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GLENDIVE - I can see the headline now: "Newspaper reporter killed in freak folfing accident on paddlefishing trip." Or perhaps something more punchy: "Disc-aster at Makoshika." However you phrase it, I haven't even wet a line yet, and this fishing trip has already veered sharply toward catastrophe.

I slowly turn my head and look down. Thirty feet below, in the dusty fairway of Hole 14 at the picturesque Makoshika State Park Disc Golf Course near Glendive, my friend Cliff Karlin is watching me with worried eyes as I cling to a sheer cliff face of crumbling dirt and snap-dry sagebrush.

When I started climbing, it didn't look this steep, and the folf disc that I had errantly hurled up here didn't look nearly so high.

Now, I'm plain stuck. No way am I going back down, lest or unless I fall, but the top of the cliff is easily another 60 feet above me, and the hand- and footholds that looked so plentiful as I assessed the situation from below have become few and far between.

I try to lift my foot to a waist-high notch in the dirt, only to have it crumble into dust.

Did I mention I'm wearing sandals?

Suddenly, about 10 feet above me, Cliff's old friend Bill Hummer appears on a wisp of a ledge. "You went up the hard way," he grins, mocking my idiocy. He starts hurling dirt-clods at the folf disc, showering me with pellets of dry earth for about 10 minutes before he knocks the disc loose, sending it to the ground.

Then, he's gone, and I'm still stuck.

"If you can get up to where Bill was, you can make it down pretty easily," offers Cliff from below. He's certainly right, but for now I'm preoccupied by the question of whether it'd be less horrifying to abrade the skin off my anterior or my posterior once I inevitably lose hold and begin the agonizing slide to earth.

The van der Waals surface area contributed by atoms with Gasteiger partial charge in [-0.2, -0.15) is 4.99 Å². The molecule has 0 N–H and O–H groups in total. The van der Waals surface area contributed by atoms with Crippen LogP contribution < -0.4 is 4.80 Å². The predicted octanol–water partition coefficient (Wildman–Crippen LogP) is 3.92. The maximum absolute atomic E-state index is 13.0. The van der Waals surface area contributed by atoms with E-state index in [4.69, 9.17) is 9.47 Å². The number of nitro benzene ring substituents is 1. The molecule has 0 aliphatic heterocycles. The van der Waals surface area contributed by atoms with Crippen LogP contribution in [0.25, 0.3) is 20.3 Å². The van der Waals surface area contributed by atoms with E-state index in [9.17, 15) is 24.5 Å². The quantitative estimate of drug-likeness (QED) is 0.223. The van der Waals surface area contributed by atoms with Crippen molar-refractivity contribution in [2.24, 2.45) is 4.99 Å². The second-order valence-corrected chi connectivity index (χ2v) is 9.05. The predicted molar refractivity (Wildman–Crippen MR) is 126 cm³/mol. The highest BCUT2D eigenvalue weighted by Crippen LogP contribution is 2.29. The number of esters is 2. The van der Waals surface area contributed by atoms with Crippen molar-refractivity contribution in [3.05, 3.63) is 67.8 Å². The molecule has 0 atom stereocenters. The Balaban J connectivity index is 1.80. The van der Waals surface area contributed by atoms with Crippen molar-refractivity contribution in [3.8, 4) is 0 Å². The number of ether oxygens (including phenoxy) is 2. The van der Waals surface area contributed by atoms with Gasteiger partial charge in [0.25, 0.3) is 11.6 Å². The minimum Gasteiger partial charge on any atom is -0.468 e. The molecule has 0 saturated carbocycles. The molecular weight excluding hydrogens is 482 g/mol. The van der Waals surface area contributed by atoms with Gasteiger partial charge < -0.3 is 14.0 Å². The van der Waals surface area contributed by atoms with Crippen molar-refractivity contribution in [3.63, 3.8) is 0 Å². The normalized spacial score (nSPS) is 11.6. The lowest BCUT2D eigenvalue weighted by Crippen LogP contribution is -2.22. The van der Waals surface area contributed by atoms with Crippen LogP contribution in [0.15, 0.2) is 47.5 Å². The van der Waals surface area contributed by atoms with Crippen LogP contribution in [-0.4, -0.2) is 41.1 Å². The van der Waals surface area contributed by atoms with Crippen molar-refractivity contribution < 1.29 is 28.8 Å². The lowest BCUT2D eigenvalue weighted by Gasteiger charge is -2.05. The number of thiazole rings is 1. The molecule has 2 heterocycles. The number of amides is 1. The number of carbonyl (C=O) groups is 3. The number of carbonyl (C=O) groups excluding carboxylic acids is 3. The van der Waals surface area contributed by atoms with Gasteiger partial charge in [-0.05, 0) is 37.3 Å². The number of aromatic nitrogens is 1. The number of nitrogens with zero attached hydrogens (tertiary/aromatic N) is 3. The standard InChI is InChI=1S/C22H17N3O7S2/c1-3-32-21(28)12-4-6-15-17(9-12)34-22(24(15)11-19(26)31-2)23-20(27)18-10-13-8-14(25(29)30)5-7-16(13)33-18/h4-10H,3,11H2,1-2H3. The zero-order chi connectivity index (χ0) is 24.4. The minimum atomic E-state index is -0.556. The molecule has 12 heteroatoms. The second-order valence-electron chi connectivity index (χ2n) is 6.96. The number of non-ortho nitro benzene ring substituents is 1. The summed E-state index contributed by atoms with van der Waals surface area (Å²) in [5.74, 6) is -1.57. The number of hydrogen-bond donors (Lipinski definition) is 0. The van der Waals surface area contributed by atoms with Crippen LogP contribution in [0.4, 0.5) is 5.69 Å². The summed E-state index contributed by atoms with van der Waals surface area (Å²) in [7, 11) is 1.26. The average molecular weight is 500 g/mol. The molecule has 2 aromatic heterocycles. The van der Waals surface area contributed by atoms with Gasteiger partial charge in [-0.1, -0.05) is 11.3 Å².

Darwin Awards, here I come.

Cliff disappears, and soon reappears on the ledge above me. Over the course of what feels like an hour, he calmly coaches me up to his position.

"Jo-Jo, that might have been the stupidest thing I've ever seen you do," he shares once I'm safe back down on the fairway.

Ah, but we haven't started fishing yet, Cliff.


Every year for close to two decades, Tim Datta of Potomac has brought a group of friends out here to a remote ranch in the far eastern reaches of Montana to engage in the pursuit of paddlefish. For him, the trip is the continuation of a family tradition that dates to his childhood, growing up in Wibaux.

Around 1990, Cliff and Tim became friends. Cliff has been coming on this trip for years now. This spring, Cliff invited me to come along.

I had never really contemplated fishing for paddlefish, though I'd certainly heard of these gargantuan holdovers from before the age of dinosaurs. Shaped like sharks whose noses have been crushed under an asphalt roller, paddlefish grow to 100 pounds or more on a diet of zooplankton, which they filter into their cavernous mouths and capture in their filigreed gills.

Because they don't eat like most fish, they can't be caught like most fish. Indeed, the gear and methods of catching paddlefish could hardly be farther from the elegant daintiness of fly-fishing for trout.